Live In London
01. Archangels Thunderbird (3:07)
02. Eye Shaking King (6:24)
03. Soap Shop Rock (7:42)
04. Improvisation (3:40)
05. Syntelman's March Of The Roaring Seventies (8:08)
- a. Pull Down Your Mask
- b. Prayer To The Silence
- c. Telephonecomplex
06. Restless Skylight-Transistor Child (8:42)
- a. Landing In A Ditch
- b. Dehypnotized Toothpaste
- c. A Short Stop At The Transylvanian Brain Surgery
07. Race From Here To Your Ears (5:06)
- a. Little Tornados
- b. Riding On A Cloud
- c. Paralized Paradise
08. Bavarians Soap Shop Rock (17:44)
09. Improvisation On Gulp A Sonata (2:54)
- John Weinzierl / guitars, vocals
- Lothar Meid / bass and vocals
- Chris Karrer / guitar, violin, soprano sax
- Falk-U. Rogner / organ, synthesizer
- Renate Knaup-Krötenschwanz / vocals
- Daniel Fichelscher / drums
- Peter Leopold / drums
"Live in London" by Amon Duul II was a budget priced album released in 1973, and costing less than a pound (full priced albums around then were about 3 pounds). Unlike a lot of the others, "Live in London" was actually good. The recording quality is not that great, but the quality of the music does come through well. Starting with the blistering "Archangels Thunderbird", reminiscent of Led Zeppelin's "Immigrant song", the casual listener's attention is immediately caught. Renate Knaup-Krotenschwanz's (love the name!) vocals are something of an acquired taste, sounding a bit like Jon Anderson on helium, but instrumentally the band are tight, and entertaining. The vibrato effect is overdone at times, and can become a bit irritating. I suspect some of the audience at the gig must have had tinnitus for days afterwards.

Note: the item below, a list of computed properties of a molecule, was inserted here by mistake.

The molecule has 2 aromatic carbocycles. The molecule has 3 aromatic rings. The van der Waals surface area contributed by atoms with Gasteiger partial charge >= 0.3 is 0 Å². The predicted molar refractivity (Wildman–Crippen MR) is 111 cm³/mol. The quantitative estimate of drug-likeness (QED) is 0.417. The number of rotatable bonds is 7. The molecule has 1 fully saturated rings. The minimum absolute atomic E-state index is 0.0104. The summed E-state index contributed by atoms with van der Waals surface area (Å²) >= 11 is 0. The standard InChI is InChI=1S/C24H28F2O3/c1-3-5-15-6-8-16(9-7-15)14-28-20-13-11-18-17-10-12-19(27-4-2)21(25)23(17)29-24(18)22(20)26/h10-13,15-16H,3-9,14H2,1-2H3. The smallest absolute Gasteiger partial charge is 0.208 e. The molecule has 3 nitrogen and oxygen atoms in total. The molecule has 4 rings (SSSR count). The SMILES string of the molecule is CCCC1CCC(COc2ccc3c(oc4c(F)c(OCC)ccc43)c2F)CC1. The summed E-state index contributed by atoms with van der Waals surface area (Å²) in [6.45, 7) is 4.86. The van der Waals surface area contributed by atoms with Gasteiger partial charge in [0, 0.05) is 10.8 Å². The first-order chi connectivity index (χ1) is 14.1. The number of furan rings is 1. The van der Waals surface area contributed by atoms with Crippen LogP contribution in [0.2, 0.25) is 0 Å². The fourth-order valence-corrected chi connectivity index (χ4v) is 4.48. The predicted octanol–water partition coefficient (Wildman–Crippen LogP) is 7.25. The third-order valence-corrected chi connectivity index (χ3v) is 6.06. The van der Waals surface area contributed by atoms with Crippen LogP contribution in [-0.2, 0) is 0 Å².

"Improvisation", which closes side one, finds the band suddenly in full Tangerine Dream mode. Presumably the rest of the band had a comfort break while Falk-U Rogner (is that his real name!?) dabbled with his keyboard effects.
The track titles on side 2 are as entertaining as the music. "A short stop at the Transylvanian brain surgery" and "Dehypnotised toothpaste" give an idea of numerous titles to chose from (13 in all!). The final track, "Race from here to your ears" is a lovely, almost ballad track which builds to a storming climax reminiscent of Uriah Heep's live "Circle of hands" ending, and complementing beautifully the opening "Archangels thunderbird".
The album sold well in the UK almost due entirely to the price, but those who bought it must have been impressed by the musicianship and originality on show. Perhaps however the music was not quite accessible enough to tempt the new and inquisitive audience to buy the band's subsequent releases in any great numbers. An album very much of it's time, but enjoyable anyway.